Jay S. Glassman, former executive director for Congregation B'nai Israel in Sylvania and later the director of the Toledo Jewish Cemetery Association, died Saturday at the Cedar Village Assisted Living in southwest Ohio's Mason. He was 90.
Mr. Glassman was diagnosed with a form of blood cancer last year, his son, Michael Glassman, said.
In the 20 years he spent with Congregation B'nai Israel, Mr. Glassman supervised the synagogue finances and staff and managed the details of weddings, funerals, and bar and bat mitzvahs.
His two children were grown when he took the job in the 1970s, and Mr. Glassman often stayed late into the evening and worked weekends, his family said.
"He went above and beyond in terms of hours he put in there," his son, Michael, said. "He worked incredibly hard whatever he did to do the best job he could at everything."
Mr. Glassman, who lived in Toledo most of his life, was a gentle, sensitive person who had an obvious talent with people facing stressful or emotional events, said longtime friend Rabbi Edward Garsek of the Congregation Etz Chayim in Toledo, which was Mr. Glassman's synagogue.
"He just had that knack of knowing how to deal with people," Rabbi Garsek said.
Mr. Glassman's wife of 40 years, Shirley, died after he retired from B'nai in 1990.
He kept busy by attending daily services at Etz Chayim and taking another full-time job at the Toledo Jewish Cemetery Association, his daughter, Susan Kaufman said.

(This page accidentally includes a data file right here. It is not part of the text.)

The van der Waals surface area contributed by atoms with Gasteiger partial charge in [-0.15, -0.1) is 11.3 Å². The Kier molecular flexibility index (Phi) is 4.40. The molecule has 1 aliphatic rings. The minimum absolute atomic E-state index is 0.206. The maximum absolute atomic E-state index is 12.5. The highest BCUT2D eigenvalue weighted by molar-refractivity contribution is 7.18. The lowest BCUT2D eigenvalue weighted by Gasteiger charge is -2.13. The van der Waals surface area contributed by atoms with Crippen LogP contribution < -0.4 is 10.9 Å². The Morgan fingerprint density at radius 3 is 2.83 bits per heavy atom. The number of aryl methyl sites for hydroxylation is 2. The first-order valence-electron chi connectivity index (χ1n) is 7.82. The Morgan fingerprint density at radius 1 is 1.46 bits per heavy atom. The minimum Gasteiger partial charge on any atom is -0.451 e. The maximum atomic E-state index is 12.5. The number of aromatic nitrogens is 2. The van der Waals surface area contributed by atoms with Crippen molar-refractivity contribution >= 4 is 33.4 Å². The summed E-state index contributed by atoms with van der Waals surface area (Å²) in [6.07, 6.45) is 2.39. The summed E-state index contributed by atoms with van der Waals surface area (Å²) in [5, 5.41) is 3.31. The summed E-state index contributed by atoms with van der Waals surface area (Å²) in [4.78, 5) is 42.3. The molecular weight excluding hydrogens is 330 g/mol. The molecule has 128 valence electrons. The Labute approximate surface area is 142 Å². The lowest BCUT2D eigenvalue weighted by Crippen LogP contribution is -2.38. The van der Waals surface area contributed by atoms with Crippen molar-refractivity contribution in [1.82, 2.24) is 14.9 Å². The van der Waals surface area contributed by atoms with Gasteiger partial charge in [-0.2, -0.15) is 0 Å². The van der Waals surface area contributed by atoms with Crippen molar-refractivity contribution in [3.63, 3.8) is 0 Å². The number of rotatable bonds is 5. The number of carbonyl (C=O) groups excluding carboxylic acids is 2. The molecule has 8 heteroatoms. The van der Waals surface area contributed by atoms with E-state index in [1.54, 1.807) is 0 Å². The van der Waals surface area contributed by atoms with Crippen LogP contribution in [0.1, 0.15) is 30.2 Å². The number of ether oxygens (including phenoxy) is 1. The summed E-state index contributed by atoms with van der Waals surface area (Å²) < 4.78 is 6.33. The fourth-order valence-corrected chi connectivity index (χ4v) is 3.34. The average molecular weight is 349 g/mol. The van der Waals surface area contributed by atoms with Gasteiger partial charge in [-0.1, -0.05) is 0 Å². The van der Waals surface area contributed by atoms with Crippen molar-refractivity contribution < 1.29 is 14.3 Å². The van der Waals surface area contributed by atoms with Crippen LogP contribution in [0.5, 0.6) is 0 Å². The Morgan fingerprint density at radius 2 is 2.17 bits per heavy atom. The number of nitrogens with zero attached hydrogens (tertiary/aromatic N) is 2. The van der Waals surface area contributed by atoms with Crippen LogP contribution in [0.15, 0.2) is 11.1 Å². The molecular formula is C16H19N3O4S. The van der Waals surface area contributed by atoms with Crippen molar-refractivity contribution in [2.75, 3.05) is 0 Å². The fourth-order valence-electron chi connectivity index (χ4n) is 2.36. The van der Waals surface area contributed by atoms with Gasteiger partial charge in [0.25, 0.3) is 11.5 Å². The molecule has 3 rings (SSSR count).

He continued working at the cemetery association until two days before he relocated to Cincinnati last year.
Mr. Glassman frequently received invitations for dinner or religious celebrations at the homes of synagogue members, the rabbi said.
He was a gracious guest, and often thanked his hosts with flowers afterward.
"It was just very easy to develop a closeness," the rabbi said.
"He was a very open personality. He was sensitive to people. When a new person would come in [to synagogue], he would be the one to come up and welcome them. Just a very caring person."
Mr. Glassman was born in Toledo and graduated from Scott High School in 1937. He was a child when his father, Samuel, died.
In World War II, he spent four years in the U.S. Army, serving in the Philippines and attaining the rank of sergeant before he was honorably discharged in 1946. Mr. Glassman returned to the Toledo area to help his mother support his three siblings, his family said.
He was a member of the Jewish men's fraternal organization, B'nai B'rith, and the Veterans of Foreign Wars Post 6909.
Surviving are his son, Michael, daughter, Susan Kaufman, five grandchildren, and a great-grandchild.
Services will be at 1 p.m. today at the Robert H. Wick/Wisniewski Funeral Home.
The family suggests tributes to Congregation Etz Chayim, Cedar Village Assisted Living in Mason, Ohio, or Hospice of Cincinnati.